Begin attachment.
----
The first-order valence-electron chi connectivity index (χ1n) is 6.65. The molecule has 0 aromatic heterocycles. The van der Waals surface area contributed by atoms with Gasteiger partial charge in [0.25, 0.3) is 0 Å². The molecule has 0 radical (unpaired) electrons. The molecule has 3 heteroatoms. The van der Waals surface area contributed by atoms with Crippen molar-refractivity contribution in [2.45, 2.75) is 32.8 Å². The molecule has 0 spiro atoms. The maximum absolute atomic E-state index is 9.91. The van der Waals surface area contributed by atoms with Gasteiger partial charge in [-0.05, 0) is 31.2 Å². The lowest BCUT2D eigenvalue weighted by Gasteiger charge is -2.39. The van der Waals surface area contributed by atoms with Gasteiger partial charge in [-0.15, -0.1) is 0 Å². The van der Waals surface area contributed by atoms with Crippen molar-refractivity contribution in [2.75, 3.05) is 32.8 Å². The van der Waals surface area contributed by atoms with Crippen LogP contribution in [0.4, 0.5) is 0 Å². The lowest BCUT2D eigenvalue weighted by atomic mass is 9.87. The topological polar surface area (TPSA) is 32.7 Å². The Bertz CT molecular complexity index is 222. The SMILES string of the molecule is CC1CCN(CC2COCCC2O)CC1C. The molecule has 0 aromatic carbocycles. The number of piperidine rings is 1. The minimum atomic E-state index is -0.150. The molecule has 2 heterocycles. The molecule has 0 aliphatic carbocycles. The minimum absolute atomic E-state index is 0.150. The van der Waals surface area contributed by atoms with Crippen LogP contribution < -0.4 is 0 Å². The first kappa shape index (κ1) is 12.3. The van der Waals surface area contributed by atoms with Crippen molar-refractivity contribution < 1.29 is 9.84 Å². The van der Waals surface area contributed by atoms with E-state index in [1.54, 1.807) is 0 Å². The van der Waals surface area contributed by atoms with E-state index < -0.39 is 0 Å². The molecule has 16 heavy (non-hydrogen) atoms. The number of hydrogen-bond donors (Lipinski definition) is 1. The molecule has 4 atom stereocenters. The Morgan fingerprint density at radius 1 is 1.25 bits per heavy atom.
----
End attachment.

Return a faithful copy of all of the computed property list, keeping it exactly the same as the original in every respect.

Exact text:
The first-order valence-electron chi connectivity index (χ1n) is 6.65. The molecule has 0 aromatic heterocycles. The van der Waals surface area contributed by atoms with Gasteiger partial charge in [0.25, 0.3) is 0 Å². The molecule has 0 radical (unpaired) electrons. The molecule has 3 heteroatoms. The van der Waals surface area contributed by atoms with Crippen molar-refractivity contribution in [2.45, 2.75) is 32.8 Å². The molecule has 0 spiro atoms. The maximum absolute atomic E-state index is 9.91. The van der Waals surface area contributed by atoms with Gasteiger partial charge in [-0.05, 0) is 31.2 Å². The lowest BCUT2D eigenvalue weighted by Gasteiger charge is -2.39. The van der Waals surface area contributed by atoms with Gasteiger partial charge in [-0.15, -0.1) is 0 Å². The van der Waals surface area contributed by atoms with Crippen molar-refractivity contribution in [2.75, 3.05) is 32.8 Å². The van der Waals surface area contributed by atoms with Crippen LogP contribution in [0.4, 0.5) is 0 Å². The lowest BCUT2D eigenvalue weighted by atomic mass is 9.87. The topological polar surface area (TPSA) is 32.7 Å². The Bertz CT molecular complexity index is 222. The SMILES string of the molecule is CC1CCN(CC2COCCC2O)CC1C. The molecule has 0 aromatic carbocycles. The number of piperidine rings is 1. The minimum atomic E-state index is -0.150. The molecule has 2 heterocycles. The molecule has 0 aliphatic carbocycles. The minimum absolute atomic E-state index is 0.150. The van der Waals surface area contributed by atoms with Crippen LogP contribution < -0.4 is 0 Å². The first kappa shape index (κ1) is 12.3. The van der Waals surface area contributed by atoms with Crippen molar-refractivity contribution < 1.29 is 9.84 Å². The van der Waals surface area contributed by atoms with E-state index in [1.54, 1.807) is 0 Å². The van der Waals surface area contributed by atoms with E-state index < -0.39 is 0 Å². The molecule has 16 heavy (non-hydrogen) atoms. The number of hydrogen-bond donors (Lipinski definition) is 1. The molecule has 4 atom stereocenters. The Morgan fingerprint density at radius 1 is 1.25 bits per heavy atom.